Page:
cvs commit: src/sys/kern imgact_elf.c

Nate Eldredge nge at
Tue Nov 15 10:12:55 GMT 2005

On Tue, 15 Nov 2005, Alexander Leidinger wrote:

> Olivier Houchard <cognet at> wrote:
>> cognet      2005-11-14 22:24:00 UTC
>>  FreeBSD src repository
>>  Modified files:
>>    sys/kern             imgact_elf.c
>>  Log:
>>  Add a new sysctl, kern.elf[32|64].can_exec_dyn. When set to 1, one can
>>  execute a ET_DYN binary (shared object).
>>  This does not make much sense, but some linux scripts expect to be able to
>>  execute /lib/ (ldd comes to mind).
>>  The sysctl defaults to 0.
>>  MFC after:      3 days
> Wait... wouldn't it be better to fix those scripts instead?

Well you can't really, that's inherently how things like ldd work on 
Linux.  I think it makes sense in a way: contains the code 
to resolve library dependencies, so if you want to know the dependencies 
you should ask that library.  The GNU/Linux folks choose to execute the 
library binary directly (which ELF allows you to do, it can have its own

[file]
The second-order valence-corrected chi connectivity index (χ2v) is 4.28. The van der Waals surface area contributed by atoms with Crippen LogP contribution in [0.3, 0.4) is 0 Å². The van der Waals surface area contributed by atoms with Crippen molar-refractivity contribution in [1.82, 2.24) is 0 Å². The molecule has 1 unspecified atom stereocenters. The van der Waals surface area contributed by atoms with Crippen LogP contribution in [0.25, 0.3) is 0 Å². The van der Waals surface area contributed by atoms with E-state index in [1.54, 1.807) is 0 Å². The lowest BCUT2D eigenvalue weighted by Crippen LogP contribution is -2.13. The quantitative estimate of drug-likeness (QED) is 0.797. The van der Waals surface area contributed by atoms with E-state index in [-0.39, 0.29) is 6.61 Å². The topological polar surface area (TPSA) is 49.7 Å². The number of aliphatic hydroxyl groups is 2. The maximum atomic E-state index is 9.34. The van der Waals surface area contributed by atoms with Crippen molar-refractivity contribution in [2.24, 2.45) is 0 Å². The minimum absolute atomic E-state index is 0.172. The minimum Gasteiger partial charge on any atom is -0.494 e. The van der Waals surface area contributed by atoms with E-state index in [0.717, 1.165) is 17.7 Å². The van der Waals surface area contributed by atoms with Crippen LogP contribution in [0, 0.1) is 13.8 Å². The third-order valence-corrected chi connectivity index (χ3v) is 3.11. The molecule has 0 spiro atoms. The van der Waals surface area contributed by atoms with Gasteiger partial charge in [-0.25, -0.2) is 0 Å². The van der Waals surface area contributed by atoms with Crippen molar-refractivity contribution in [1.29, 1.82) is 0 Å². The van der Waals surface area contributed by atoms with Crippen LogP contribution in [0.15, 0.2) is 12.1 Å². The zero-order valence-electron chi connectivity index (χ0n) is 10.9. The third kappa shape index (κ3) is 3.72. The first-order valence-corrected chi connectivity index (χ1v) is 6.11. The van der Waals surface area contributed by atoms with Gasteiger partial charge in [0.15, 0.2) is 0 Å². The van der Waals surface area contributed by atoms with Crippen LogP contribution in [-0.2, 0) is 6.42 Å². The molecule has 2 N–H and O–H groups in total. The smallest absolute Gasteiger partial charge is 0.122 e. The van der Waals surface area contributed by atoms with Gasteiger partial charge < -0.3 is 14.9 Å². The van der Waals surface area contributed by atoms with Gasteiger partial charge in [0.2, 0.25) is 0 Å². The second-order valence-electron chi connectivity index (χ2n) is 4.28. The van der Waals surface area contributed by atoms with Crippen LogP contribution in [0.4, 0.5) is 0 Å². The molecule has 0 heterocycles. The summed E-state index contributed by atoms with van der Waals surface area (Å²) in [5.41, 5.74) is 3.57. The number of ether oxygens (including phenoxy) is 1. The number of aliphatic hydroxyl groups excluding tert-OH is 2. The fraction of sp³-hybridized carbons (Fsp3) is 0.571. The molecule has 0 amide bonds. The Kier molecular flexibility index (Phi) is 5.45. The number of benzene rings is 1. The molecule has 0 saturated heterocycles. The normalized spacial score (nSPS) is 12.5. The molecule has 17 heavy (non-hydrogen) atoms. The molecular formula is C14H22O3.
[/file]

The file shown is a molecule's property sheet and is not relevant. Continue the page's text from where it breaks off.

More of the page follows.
special main()) rather than communicate with it via magic environment 
variables or something.  This is arguably better because it can't 
interfere with environment variables that might be used for something 

So you can't avoid that unless you change the way works, or 
write a whole new ldd, and always make sure it searches in exactly the 
same way as the loader.  Neither of which is really in the spirit of 

There are some other libraries on Linux which are executable, like, but it only prints out its version info and build options when 

What I'm wondering is what's the point in making this a sysctl.  What 
benefit is there in turning it off?  If a library has this execution 
capability, why can't we just use it?

Nate Eldredge
nge at

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